Your student is about to arrive and you’ve not met the student or the parent yet. You arranged the first tutoring lesson over the telephone. In the folder in front of you is all the information you collected about the student, his or her needs, and the tutoring goals of the parent for the child. Before administering any bio tuition there are some basic things that you must get to know first.
Student Goals and Background Information
Some of the questions you asked over the telephone included: student name, student grade level, school attending, student’s academic difficulties, reason for needing tutoring, student’s attitude toward tutoring, other intervention made, any specific disabilities, results of hearing or vision tests, any birth or developmental difficulties, child’s personal interests, arranged time of first meeting, and all contact information. Having a questionnaire near the telephone has helped you remember to get all the necessary information.
Student, Parent, and Tutor Introductions
When the car pulls up in front of your tutoring studio or wherever your tutoring classroom is located, you are ready with a friendly smile. Your greet both parent and child by name and welcome them into the tutoring environment. This is the time you take coats, introduce yourself, and help them to feel comfortable. You have already made sure that distractions are minimal.
From experience, you know that the first lesson is perhaps the toughest. You are checking out the student and the student is checking you out. A calm personality and plenty of praise and encouragement has been your trademark and the reason you get referrals. Because tutoring is not like classroom teaching, you have learned to speak directly to the student in particular, while allowing the parent to observe. It is the student you focus on, because the lesson time if for the student.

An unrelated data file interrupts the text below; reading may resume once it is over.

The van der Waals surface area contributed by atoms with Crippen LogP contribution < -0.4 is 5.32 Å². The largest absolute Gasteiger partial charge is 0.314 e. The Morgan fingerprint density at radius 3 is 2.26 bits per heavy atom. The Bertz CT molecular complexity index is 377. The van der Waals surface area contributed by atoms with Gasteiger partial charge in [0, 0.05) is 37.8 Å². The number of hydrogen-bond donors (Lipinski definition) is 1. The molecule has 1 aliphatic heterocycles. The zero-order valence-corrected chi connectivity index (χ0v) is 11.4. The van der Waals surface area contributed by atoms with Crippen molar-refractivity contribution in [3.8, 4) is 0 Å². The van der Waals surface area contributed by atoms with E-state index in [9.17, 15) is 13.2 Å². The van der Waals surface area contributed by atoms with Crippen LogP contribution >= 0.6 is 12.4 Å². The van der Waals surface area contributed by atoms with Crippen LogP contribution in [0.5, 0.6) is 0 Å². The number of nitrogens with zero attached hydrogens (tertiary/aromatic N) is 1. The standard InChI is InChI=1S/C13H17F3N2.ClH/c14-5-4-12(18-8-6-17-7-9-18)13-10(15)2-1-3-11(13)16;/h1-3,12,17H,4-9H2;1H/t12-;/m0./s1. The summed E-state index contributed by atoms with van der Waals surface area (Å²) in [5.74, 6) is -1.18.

The temptation to talk over the student or about the student to the parent is one you can’t afford, because you want to establish that necessary rapport with the student. After the lesson or by follow-up phone call, you make time to discuss your concerns with the parent and their concerns with you.
Brief Student Assessment
During that first lesson, you give a brief assessment that gives you a benchmark both to identify areas of concern and to gauge learning. You get a sample of the student’s writing, reading, and math abilities, and you pay special attention to the way in which the student prints the alphabet. You have learned that all sorts of red-flags may be visible from this one act. Often, you see sequential issues, directional issues, and letters that have not been stabilized.
Your choice of what to cover in the first lesson is based on the students age and ability level and on some of the areas of concern identified in the assessment. One of the first things you usually cover with a new student, regardless of age is letter stabilization, because you’ve learned that many reading difficulties come right out of difficulty with the directionality of letters.
You have learned to explain this to the student–so the student is not insulted by such elementary work. You’ve also discovered the best way to justify your filling-in-the-gaps to the student, who may question why he or she has to go over stuff learned in previous school years.
Praise and Takeaways
All throughout that first lesson, and especially at the close of the lesson, you praise and encourage progress, and you make it a point to highlight what’s coming up the next week. Little things to take home, things from your lesson, little reminders, they all help solidify the lesson material and they help motivate the student to want to come for more help from the tutor.